POSTED BY HOA QUACH ON AUGUST 1, 2019 IN LIFE
Finding peace, learning to communicate and being open-minded are just some of the lessons Israeli, Palestinian and American teens said they learned through a summer program held by local nonprofit Hands of Peace.
The Carlsbad-based program recently hosted a three-week course that brought together 43 teens with the hopes of building future leaders who can resolve conflict in a peaceful way. The program is especially poignant as organizers said many of the Middle Eastern participants have experienced “violence and loss” first-hand as a result of the decades-long Israeli-Palestinian conflict.
To improve relationships with their peers from different backgrounds, organizers held dialogue sessions and educational activities such as a visiting a church, synagogue and mosque. The program also includes a visit across the local border where the teens met with students at CETYS University in Tijuana.
The visit to Mexico comes at a time as hundreds of thousands of Central American migrants trek through the country with the hopes of finding refuge in the U.S.
“The idea was to bring together youth with diverse perspectives and lived experience from different cultures as a catalyst for dialogue,” said Sarah Heirendt, San Diego site director for Hands of Peace. “In the shadow of the U.S.-Mexico border wall, teens discuss the impact of borders, both physical and perceived, and their personal experiences with one another. For the teens from Israel and Palestine, this visit offers a unique perspective on a conflict different from their own while, for the American teens, it is an invaluable exchange as they learn about issues that impact their own community.”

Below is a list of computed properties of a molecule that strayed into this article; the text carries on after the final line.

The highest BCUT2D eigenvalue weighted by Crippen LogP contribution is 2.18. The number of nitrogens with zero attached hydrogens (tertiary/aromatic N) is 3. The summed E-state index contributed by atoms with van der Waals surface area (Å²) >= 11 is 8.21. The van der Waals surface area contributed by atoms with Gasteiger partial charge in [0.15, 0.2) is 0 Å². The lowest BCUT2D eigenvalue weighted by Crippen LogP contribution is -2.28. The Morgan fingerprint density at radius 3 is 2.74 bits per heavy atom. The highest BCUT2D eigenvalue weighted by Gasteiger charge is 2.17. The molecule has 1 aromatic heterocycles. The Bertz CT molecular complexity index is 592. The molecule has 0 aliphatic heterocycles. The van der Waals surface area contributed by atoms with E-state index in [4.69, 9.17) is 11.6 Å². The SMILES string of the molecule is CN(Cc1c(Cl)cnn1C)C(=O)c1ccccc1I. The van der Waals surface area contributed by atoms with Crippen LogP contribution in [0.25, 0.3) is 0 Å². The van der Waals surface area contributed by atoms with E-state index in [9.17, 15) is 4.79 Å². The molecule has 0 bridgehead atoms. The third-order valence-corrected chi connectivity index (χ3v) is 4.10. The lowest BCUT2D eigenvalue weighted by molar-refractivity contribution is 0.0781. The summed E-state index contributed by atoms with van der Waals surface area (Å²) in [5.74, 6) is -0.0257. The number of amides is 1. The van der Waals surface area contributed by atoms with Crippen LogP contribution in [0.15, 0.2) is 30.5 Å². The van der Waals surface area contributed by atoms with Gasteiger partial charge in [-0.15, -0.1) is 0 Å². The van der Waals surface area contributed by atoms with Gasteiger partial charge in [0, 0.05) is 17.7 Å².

Alex, an American 17-year-old who participated in the program, said the visit to the border made him aware of “the impact of barriers on our lives.” The nonprofit does not release last names of teen participants for security purposes.
“One of the central issues that we discussed was the refugee crisis taking place just across the border in Tijuana, from which I learned just how severe the effects are on the people of Mexico’s border cities,” Alex said. “In particular, I learned more about Tijuana’s issues of security and blatant corruption in it’s government, as well as how the region is struggling to accommodate Central American refugees.”
Alex, who is one of more than 600 teens to participate in the program since it began six years ago, will be able to take the skills he learned from the visit on to the next steps in his life, Heirendt said.
“The participants leave the border visit feeling energized and their perspectives enriched and expanded by the dialogue together,” Heirendt said. “The opinions these teens form in dialogue while using critical thinking, reflective listening and asking informed questions are skills that last a lifetime.”
Acceptance was one of the biggest lessons Tamari, who is Jewish-Israeli, said she learned.
“I learned how to listen, how to accept opinions that are different than mine and most importantly, I learned how to achieve peace in myself,” said Tamari, 16. “I was surprised to see how the Palestinians and the Israelis are similar. We share a lot of things in common stories, hobbies, emotions and much more.”
But the teens didn’t just learn from each other, they also teach a few lessons to the organizers of Hands of Peace, Heirendt said.
“Every year I learn more about, not only the challenges that the teens from Israel and Palestine face in their daily lives as they live the conflict, but the challenges our local American participants face,” Heirendt said. “I am always humbled by their wisdom, maturity and capacity for growth – even when it is difficult.”
“These teens are my biggest inspiration and they give me hope for the future, year after year.”